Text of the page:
In an effort to save critically endangered Nihoa millerbirds from extinction, researchers released 24 birds on Laysan Island in Papahanaumokuakea Marine National Monument on September 10 after the birds were captured on and transported from Nihoa Island. The release was the result of years of research and planning by biologists and resource managers, led by a partnership between the U.S. Fish and Wildlife Service and American Bird Conservancy. Millerbirds have been absent from Laysan Island for nearly 100 years after a related subspecies went extinct in the early 20th century. As part of a decadeslong restoration effort, the translocation restores this insecteating songbird to Laysan Islands ecosystem. The project will reduce the chances that catastrophic events such as hurricanes or the introduction of invasive predators will extirpate the species, since there will be independent populations of millerbirds on two islands, 650 miles apart, said Loyal Mehrhoff, field supervisor for the Pacific Islands Fish and Wildlife Office. Each bird carries a unique combination of colored leg bands to allow identification in the field. Biologists plan to remain on Laysan Island for a year to monitor the birds movements, behaviors and possible nesting attempts.
A Friends of Nevada Wilderness fulltime seasonal crew of four peoplewith periodic help from roughly 100 volunteersremoved approximately 75 miles of unneeded barbedwire fence from Sheldon National Wildlife Refuge last summer. Funded by a grant of about $17,000 from the Wildlife Conservation Society and using equipment provided by the Service, the fence removers worked at a rate of about ¾ of a mile per day on the high desert refuges sagebrushsteppe landscape. According to Service maps, there originally were about 175 miles of fence on Sheldon Refuge. About 41 miles of it had been removed before last summer by volunteers from various conservation organizations. Shaaron Netherton, the executive director of Friends of Nevada Wilderness, hopes that her group will be able to oversee the removal of the remaining 58 miles of fence next summer. The removal of fence that dates from the lands cattle grazing days is important for movement of pronghorn, bighorn sheep and other wildlife. It also reduces fence collisions that often are fatal to sagegrouse and eliminates perches for avian predators of the grouse.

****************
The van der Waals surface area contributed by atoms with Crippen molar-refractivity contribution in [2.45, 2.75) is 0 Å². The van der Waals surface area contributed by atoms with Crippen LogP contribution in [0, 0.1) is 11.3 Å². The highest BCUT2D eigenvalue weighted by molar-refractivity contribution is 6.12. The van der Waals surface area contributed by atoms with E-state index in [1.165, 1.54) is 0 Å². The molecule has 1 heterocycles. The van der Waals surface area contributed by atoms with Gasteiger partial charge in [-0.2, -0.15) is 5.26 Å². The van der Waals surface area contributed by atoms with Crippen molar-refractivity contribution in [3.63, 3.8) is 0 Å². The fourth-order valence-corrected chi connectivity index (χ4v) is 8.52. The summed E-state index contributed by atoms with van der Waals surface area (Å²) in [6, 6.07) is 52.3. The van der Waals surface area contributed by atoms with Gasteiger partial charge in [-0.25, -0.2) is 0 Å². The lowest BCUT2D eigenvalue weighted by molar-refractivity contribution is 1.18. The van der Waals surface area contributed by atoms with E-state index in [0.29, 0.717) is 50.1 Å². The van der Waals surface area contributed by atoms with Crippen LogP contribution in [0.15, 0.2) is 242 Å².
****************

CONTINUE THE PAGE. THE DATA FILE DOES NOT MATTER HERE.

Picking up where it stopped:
The Arctic National Wildlife Refuge this fall has been collecting public comments on its draft comprehensive conservation plan (CCP) and environmental impact statement (EIS). The draft plan, which was publicly released in midAugust, contains six alternatives for longterm management of the iconic refuge. The alternatives range from continuation of current practices to the designation of three geographical areasincluding the Arctic Refuge coastal plainfor potential inclusion in the National Wilderness Preservation System, and the potential designation of four additional Wild and Scenic Rivers on the refuge. Numerous public hearings in Alaska and at least one Congressional hearing in Washington, DC, have been conducted about the draft plan, which is available at http://arctic.fws.gov/ccp.htm. Public comments were being accepted through Nov. 15.
QDMA Honors the Service
The Quality Deer Management Association (QDMA), a nonprofit organization dedicated to ensuring a highquality and sustainable future for whitetailed deer and deer hunting, named the U.S. Fish and Wildlife Service as its Agency of the Year. It is the first time the award has gone to a federal agency. The QDMA cited the Service for three achievements: establishment of a wildlife management cooperative on public and private lands surrounding Noxubee National Wildlife Refuge, MS; participation in a privatepublic study involving Sherburne Refuge, MN, about how urbanization affects management and hunting of whitetailed deer; and support for a first national symposium on whitetailed deer, scheduled for early 2013. Larry Williams, thenRefuge System budget chief who recently became field supervisor at the Ecological Services Field Office in Vero Beach, FL, accepted the award for the Service at the QDMA annual conference in Nashville, TN, in August.